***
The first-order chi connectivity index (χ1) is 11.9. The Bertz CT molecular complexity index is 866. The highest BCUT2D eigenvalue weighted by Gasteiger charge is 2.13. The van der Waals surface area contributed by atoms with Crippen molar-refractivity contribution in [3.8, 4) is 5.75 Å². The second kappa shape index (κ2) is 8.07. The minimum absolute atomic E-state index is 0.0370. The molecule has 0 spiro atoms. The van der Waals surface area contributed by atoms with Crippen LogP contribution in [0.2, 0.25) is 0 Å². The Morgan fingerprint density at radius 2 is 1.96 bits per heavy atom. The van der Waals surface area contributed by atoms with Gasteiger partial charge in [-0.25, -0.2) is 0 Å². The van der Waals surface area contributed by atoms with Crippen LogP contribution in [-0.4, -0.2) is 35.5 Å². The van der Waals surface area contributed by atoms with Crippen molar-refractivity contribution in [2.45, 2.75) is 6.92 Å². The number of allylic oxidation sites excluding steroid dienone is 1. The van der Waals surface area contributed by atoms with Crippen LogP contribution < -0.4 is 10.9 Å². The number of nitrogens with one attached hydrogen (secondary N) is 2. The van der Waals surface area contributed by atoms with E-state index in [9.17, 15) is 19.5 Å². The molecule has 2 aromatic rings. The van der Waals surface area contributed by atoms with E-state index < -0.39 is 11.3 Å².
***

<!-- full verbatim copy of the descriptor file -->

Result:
The first-order chi connectivity index (χ1) is 11.9. The Bertz CT molecular complexity index is 866. The highest BCUT2D eigenvalue weighted by Gasteiger charge is 2.13. The van der Waals surface area contributed by atoms with Crippen molar-refractivity contribution in [3.8, 4) is 5.75 Å². The second kappa shape index (κ2) is 8.07. The minimum absolute atomic E-state index is 0.0370. The molecule has 0 spiro atoms. The van der Waals surface area contributed by atoms with Crippen LogP contribution in [0.2, 0.25) is 0 Å². The Morgan fingerprint density at radius 2 is 1.96 bits per heavy atom. The van der Waals surface area contributed by atoms with Gasteiger partial charge in [-0.25, -0.2) is 0 Å². The van der Waals surface area contributed by atoms with Crippen LogP contribution in [-0.4, -0.2) is 35.5 Å². The van der Waals surface area contributed by atoms with Crippen molar-refractivity contribution in [2.45, 2.75) is 6.92 Å². The number of allylic oxidation sites excluding steroid dienone is 1. The van der Waals surface area contributed by atoms with Crippen LogP contribution < -0.4 is 10.9 Å². The number of nitrogens with one attached hydrogen (secondary N) is 2. The van der Waals surface area contributed by atoms with E-state index in [9.17, 15) is 19.5 Å². The molecule has 2 aromatic rings. The van der Waals surface area contributed by atoms with E-state index < -0.39 is 11.3 Å².